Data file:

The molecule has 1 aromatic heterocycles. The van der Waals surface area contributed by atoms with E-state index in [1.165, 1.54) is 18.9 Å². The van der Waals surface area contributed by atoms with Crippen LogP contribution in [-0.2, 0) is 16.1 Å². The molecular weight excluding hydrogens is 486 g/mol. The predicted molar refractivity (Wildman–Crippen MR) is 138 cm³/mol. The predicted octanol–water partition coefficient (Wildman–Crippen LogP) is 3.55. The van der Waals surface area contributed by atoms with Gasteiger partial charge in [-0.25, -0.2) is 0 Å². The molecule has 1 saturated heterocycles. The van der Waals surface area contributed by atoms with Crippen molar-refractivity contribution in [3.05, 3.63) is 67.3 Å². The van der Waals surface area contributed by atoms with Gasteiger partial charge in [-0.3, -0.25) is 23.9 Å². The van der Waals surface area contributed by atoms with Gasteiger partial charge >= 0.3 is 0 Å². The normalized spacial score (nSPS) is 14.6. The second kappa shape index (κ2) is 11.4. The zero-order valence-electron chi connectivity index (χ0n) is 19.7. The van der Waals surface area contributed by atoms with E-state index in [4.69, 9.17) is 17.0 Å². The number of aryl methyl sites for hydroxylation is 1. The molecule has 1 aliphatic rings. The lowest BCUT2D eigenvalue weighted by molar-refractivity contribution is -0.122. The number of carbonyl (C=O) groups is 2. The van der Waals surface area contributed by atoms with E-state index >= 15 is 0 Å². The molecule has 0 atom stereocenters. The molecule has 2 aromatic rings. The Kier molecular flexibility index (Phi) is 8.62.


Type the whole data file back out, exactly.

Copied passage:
The molecule has 1 aromatic heterocycles. The van der Waals surface area contributed by atoms with E-state index in [1.165, 1.54) is 18.9 Å². The van der Waals surface area contributed by atoms with Crippen LogP contribution in [-0.2, 0) is 16.1 Å². The molecular weight excluding hydrogens is 486 g/mol. The predicted molar refractivity (Wildman–Crippen MR) is 138 cm³/mol. The predicted octanol–water partition coefficient (Wildman–Crippen LogP) is 3.55. The van der Waals surface area contributed by atoms with Gasteiger partial charge in [-0.25, -0.2) is 0 Å². The molecule has 1 saturated heterocycles. The van der Waals surface area contributed by atoms with Crippen molar-refractivity contribution in [3.05, 3.63) is 67.3 Å². The van der Waals surface area contributed by atoms with Gasteiger partial charge in [-0.3, -0.25) is 23.9 Å². The van der Waals surface area contributed by atoms with Gasteiger partial charge >= 0.3 is 0 Å². The normalized spacial score (nSPS) is 14.6. The second kappa shape index (κ2) is 11.4. The zero-order valence-electron chi connectivity index (χ0n) is 19.7. The van der Waals surface area contributed by atoms with E-state index in [4.69, 9.17) is 17.0 Å². The number of aryl methyl sites for hydroxylation is 1. The molecule has 1 aliphatic rings. The lowest BCUT2D eigenvalue weighted by molar-refractivity contribution is -0.122. The number of carbonyl (C=O) groups is 2. The van der Waals surface area contributed by atoms with E-state index >= 15 is 0 Å². The molecule has 0 atom stereocenters. The molecule has 2 aromatic rings. The Kier molecular flexibility index (Phi) is 8.62.